The high spot of the trip was the frozen Pericnik Waterfall. Brrrr…
A fair bit of puffing and panting took place on the way up in the snow, but I’d do it again any day… with a lighter backpack 😜
The picturesque Church of Saint John the Baptist at Lake Bohinj.
Even standing more or less still for a couple of hours or more in sub-zero temperatures, somehow you just don’t feel the cold.
The touch of warm colour in the sky as sunset approached probably helped.
And once again the snow melted.
But not before I’d had the time to take this shot:
It was pretty astonishing to find this on my first night in Iceland.
It seemed to last for quite a while before wisping off, the buildings occasionally lit up by passing vehicles.
I was about to leave, happy to have seen the aurora. Then I turned around and saw this!
First aurora, first visit to Iceland, unlikely to be my last.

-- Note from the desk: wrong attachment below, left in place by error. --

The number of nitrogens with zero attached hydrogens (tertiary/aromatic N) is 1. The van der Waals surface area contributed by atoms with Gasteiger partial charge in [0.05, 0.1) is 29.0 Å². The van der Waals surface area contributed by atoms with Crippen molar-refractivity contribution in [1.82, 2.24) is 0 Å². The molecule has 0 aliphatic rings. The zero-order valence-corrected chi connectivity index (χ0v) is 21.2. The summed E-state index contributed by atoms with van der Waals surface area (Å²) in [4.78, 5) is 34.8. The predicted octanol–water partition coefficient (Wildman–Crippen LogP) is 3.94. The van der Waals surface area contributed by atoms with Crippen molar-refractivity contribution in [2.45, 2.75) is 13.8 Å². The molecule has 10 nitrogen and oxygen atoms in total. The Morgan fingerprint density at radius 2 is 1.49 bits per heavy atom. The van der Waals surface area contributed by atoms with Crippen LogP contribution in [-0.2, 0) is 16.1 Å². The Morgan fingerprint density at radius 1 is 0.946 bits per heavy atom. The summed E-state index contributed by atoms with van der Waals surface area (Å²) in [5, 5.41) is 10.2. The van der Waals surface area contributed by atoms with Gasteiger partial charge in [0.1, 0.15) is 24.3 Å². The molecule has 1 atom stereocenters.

Lost that day: a dry bag used to protect camera & lens in between shots. Entire tripod, camera & lens almost came a cropper too.
I expected the Lofoten Islands to be a much colder experience than it in fact was. Now planning my next trip into the cold.
It’s like saying in awe. Å is a village at the bottom end of the Lofoten islands, where I spent the last afternoon. Finally no rain, no blizzards, no hurricane winds toppling tripods.
In English this would be Snow Queen, except that Reine is the name of a village in the Lofoten Islands, Norway.
And yes, it was snowing that day.
A few hours around Oslo’s parks and waterfront and you find yourself surrounded by sculptures of women, sitting, standing, often with babies, often naked.
New to me was She Lies, a glass and steel iceberg-looking sculpture afloat in the fiord on the Oslo waterfront near the Opera House. This time a sculpture created by a woman, Monica Bonvicini.
I wonder if there are, somewhere in this city, sculptures of women and men pushing prams.